The significance of the cities under study (Edinburgh, Glasgow, Aberdeen and Dundee) is the fact that the number of Muslims living in these areas is at least more than one percent of the local population (National Records of Scotland, 2013). This is in contrast to Scottish towns where the number of Muslims is less than one percent of the local population. Our qualitative and semi-structured interviews were held based on respondents’ preferences, which included places such as respondents’ house, Islamic centers and mosques, university meeting rooms and cafés. As the category ‘Muslim’ is ethnically, socially, and denominationally a diverse category, different participants from different ethnic, social and denominational backgrounds were recruited to reflect such diversity. As Muslims’ identity and visibility (racial and religious signifiers) is key to their victimization (Hopkins et al., 2007; Allen, 2010; Lambert & Githens, 2010; Meer, 2010; Moosavi, 2015), all participants in this research were either racially or/and religiously visible/ identifiable. As there is not an official sample of Muslims, the most convenient way to access Muslims was through university Islamic Societies, mosques, Islamic centers, Muslim organizations, and social groups.
The first site in the category of Scottish major cities, where 17 interviews were conducted, was Edinburgh. Edinburgh is a multi-ethnic city and is the capital of Scotland. The 2011 Scottish Census (National Records of Scotland, 2013) reported the number of Muslims living in Edinburgh City to be 12,434 people, which constitutes 2.6% of the local population. The second site was Glasgow, which, like Edinburgh, is a multi-ethnic city. Ten interviews were carried out in Glasgow. The number of Muslims in the city of Glasgow was far higher than any other place in Scotland; 32,117 people, which constitutes 5.4% of the local population (National Records of Scotland, 2013). It is important to note that taking advantage of the multi-ethnic make-up of these cities, Muslims in Edinburgh and Glasgow have constructed several mosques, Islamic centers, and other social centers that provide different cultural, social, and religious services to Muslims, and which can thus affect their integration.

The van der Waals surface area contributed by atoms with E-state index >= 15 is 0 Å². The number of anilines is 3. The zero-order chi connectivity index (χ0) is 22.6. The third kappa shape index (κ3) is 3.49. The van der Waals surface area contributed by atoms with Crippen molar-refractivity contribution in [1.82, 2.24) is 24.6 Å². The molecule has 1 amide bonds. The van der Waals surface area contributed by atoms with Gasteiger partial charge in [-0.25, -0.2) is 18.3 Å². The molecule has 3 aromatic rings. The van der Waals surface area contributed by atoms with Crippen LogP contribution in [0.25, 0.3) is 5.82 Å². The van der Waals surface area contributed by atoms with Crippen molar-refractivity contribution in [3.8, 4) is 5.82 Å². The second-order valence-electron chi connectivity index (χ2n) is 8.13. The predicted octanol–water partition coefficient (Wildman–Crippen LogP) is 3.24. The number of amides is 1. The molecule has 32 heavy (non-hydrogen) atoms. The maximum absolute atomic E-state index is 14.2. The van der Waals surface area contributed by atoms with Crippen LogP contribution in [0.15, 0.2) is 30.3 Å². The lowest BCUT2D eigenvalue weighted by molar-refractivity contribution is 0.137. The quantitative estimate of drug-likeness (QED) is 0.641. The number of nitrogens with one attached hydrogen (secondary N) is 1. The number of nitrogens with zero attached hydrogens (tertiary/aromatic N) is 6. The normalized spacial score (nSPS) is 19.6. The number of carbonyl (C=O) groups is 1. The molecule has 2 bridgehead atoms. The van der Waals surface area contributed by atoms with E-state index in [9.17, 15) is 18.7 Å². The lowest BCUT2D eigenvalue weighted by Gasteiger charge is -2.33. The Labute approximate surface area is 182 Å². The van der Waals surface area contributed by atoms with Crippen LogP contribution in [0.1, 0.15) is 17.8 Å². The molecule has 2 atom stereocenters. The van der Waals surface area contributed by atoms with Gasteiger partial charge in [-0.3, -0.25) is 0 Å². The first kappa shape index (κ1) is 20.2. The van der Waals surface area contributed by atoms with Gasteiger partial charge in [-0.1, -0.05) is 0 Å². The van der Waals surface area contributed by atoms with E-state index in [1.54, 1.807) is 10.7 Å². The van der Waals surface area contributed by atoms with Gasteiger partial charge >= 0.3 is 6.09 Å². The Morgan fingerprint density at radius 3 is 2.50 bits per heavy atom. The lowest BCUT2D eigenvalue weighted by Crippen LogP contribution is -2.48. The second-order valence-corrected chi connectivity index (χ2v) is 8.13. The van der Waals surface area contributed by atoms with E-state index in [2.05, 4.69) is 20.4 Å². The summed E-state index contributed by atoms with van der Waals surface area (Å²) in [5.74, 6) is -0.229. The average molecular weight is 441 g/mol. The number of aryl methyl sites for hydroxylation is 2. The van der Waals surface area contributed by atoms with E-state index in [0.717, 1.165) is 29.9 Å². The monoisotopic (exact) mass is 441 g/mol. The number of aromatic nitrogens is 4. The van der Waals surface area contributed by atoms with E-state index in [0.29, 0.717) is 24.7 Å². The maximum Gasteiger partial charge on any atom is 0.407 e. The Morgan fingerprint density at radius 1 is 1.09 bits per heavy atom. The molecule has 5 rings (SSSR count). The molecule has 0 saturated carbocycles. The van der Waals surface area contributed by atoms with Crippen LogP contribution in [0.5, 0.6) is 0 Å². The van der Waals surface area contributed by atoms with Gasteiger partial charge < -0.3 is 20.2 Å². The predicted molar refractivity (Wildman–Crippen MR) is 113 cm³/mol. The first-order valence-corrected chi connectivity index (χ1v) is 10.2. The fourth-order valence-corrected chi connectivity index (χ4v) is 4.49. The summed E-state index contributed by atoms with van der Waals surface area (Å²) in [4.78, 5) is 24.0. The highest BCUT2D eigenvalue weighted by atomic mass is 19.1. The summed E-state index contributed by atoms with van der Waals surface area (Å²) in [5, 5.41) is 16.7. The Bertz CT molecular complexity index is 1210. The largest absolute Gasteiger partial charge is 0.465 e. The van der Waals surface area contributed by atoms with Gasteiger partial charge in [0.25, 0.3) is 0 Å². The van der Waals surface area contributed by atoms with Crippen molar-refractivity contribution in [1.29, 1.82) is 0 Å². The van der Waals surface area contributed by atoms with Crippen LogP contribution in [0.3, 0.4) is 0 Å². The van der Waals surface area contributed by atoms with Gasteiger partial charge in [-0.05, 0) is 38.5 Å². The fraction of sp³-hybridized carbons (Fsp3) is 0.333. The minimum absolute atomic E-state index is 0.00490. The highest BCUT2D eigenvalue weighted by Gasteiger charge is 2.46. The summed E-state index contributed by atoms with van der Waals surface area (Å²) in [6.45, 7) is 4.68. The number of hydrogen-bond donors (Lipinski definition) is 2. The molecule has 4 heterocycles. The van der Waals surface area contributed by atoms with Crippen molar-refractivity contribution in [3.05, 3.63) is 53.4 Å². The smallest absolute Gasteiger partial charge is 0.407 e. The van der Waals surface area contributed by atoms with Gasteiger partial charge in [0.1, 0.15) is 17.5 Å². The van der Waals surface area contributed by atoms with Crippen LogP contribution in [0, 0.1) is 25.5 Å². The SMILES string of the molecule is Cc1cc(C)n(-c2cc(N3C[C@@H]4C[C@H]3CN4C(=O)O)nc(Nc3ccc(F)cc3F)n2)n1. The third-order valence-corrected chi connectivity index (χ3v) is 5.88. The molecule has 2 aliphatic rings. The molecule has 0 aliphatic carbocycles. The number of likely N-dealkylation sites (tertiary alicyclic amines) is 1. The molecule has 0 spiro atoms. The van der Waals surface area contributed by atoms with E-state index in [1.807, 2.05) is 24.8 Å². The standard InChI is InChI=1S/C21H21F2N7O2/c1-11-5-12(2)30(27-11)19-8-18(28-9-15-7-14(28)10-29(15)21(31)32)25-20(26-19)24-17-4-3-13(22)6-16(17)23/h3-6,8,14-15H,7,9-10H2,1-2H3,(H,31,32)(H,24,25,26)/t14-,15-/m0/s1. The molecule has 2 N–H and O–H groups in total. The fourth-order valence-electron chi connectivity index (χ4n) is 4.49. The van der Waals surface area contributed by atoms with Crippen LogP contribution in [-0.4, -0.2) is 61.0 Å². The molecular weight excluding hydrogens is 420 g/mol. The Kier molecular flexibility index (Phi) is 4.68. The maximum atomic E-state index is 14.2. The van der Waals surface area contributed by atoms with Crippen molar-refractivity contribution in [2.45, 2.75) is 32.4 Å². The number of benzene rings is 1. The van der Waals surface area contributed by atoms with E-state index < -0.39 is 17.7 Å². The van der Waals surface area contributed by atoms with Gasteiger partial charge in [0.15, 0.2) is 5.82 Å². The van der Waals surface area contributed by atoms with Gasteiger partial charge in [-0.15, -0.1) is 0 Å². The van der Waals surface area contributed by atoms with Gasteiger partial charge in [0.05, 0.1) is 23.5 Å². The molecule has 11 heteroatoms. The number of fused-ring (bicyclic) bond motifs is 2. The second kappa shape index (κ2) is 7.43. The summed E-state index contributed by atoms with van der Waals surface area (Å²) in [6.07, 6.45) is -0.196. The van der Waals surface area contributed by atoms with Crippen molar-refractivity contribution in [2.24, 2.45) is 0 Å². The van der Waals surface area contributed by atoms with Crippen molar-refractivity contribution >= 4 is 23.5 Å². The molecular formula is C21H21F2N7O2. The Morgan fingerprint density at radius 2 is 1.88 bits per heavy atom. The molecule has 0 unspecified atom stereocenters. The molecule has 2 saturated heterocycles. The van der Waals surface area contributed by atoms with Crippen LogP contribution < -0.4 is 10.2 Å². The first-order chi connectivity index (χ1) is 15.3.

The next city was Dundee, where the number of Muslims was reported to be 3,875, which constitutes 2.6% of the local population (National Records of Scotland, 2013). Despite not being as high in number as the above cities, Muslims in Dundee have constructed a few mosques and Islamic centers. The final site in the Scottish major cities category was Aberdeen, where Muslims constitute 1.9% of the local population with 4,293 people (National Records of Scotland, 2013). Four interviews were conducted in Dundee and two in Aberdeen. Even though this made for a small number of participants in Dundee and Aberdeen, they did provide insights into the Muslim experience of living in those cities and their experiences are put into contrast with the experience of Muslims in Glasgow and Edinburgh. The fewer number of interviews in the last two cities was mainly due to access difficulties and shortage of resources as the researcher was living in Edinburgh and had to travel to these cities for conducting interviews. The significance of these cities is the fact that the larger numbers of Muslims that reside in these areas can result in strong Muslim communities, which better provide social, cultural, and religious services for Muslims. The multi-ethnic nature of these cities can also influence the acceptance and social inclusion of Muslims. This may differ in Scottish towns and small cities.
The collected data in these areas were analyzed using the Grounded Theory analysis method. All interviews were first completely transcribed and then coded through initial and axial coding process based upon Grounded Theory’s analytical guidelines. More specifically, the coding process started with open/ initial coding, which offered initial categories and concepts such as racial abuse, religious discrimination and Islamophobia. This stage was rather descriptive and substantial, in which experiences, perceptions and meanings for specific concepts were identified, labeled, categorized and to some extent interpreted. Working with open coding on 10 interviews allowed many concepts and categories to be identified. Many of these concepts and categories were linked and related to one another in a hierarchical order, for example, experience of racial and religious discrimination could be associated with the importance of Muslim visibility and the existence of cultural racism.